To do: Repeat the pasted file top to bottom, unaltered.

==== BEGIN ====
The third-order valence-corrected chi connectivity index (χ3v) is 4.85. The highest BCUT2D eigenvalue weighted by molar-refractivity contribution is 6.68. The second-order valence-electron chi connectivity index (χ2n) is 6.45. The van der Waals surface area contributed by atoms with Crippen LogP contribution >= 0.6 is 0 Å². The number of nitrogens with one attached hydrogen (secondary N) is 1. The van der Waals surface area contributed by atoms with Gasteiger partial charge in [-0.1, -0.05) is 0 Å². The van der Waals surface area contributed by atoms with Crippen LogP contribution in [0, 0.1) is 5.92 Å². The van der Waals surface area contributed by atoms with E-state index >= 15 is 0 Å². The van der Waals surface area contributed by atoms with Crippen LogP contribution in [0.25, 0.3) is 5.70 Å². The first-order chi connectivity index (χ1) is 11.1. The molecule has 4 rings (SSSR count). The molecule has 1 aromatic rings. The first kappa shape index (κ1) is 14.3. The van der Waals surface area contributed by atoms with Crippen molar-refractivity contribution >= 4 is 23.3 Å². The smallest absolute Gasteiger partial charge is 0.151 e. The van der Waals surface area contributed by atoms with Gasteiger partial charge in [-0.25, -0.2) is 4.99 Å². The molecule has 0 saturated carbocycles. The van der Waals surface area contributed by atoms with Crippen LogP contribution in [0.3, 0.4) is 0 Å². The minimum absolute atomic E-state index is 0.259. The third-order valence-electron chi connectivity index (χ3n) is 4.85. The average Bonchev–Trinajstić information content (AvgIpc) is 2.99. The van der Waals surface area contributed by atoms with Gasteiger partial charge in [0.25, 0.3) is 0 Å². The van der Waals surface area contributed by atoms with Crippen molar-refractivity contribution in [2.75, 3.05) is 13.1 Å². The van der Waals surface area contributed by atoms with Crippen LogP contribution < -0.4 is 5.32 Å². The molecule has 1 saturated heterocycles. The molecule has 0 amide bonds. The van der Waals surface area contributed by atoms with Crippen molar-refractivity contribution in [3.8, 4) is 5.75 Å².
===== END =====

The third-order valence-corrected chi connectivity index (χ3v) is 4.85. The highest BCUT2D eigenvalue weighted by molar-refractivity contribution is 6.68. The second-order valence-electron chi connectivity index (χ2n) is 6.45. The van der Waals surface area contributed by atoms with Crippen LogP contribution >= 0.6 is 0 Å². The number of nitrogens with one attached hydrogen (secondary N) is 1. The van der Waals surface area contributed by atoms with Gasteiger partial charge in [-0.1, -0.05) is 0 Å². The van der Waals surface area contributed by atoms with Crippen LogP contribution in [0, 0.1) is 5.92 Å². The van der Waals surface area contributed by atoms with E-state index >= 15 is 0 Å². The van der Waals surface area contributed by atoms with Crippen LogP contribution in [0.25, 0.3) is 5.70 Å². The first-order chi connectivity index (χ1) is 11.1. The molecule has 4 rings (SSSR count). The molecule has 1 aromatic rings. The first kappa shape index (κ1) is 14.3. The van der Waals surface area contributed by atoms with Crippen molar-refractivity contribution >= 4 is 23.3 Å². The smallest absolute Gasteiger partial charge is 0.151 e. The van der Waals surface area contributed by atoms with Gasteiger partial charge in [-0.25, -0.2) is 4.99 Å². The molecule has 0 saturated carbocycles. The van der Waals surface area contributed by atoms with Crippen LogP contribution in [0.3, 0.4) is 0 Å². The minimum absolute atomic E-state index is 0.259. The third-order valence-electron chi connectivity index (χ3n) is 4.85. The average Bonchev–Trinajstić information content (AvgIpc) is 2.99. The van der Waals surface area contributed by atoms with Gasteiger partial charge in [0.25, 0.3) is 0 Å². The van der Waals surface area contributed by atoms with Crippen molar-refractivity contribution in [2.75, 3.05) is 13.1 Å². The van der Waals surface area contributed by atoms with Crippen LogP contribution < -0.4 is 5.32 Å². The molecule has 1 saturated heterocycles. The molecule has 0 amide bonds. The van der Waals surface area contributed by atoms with Crippen molar-refractivity contribution in [3.8, 4) is 5.75 Å².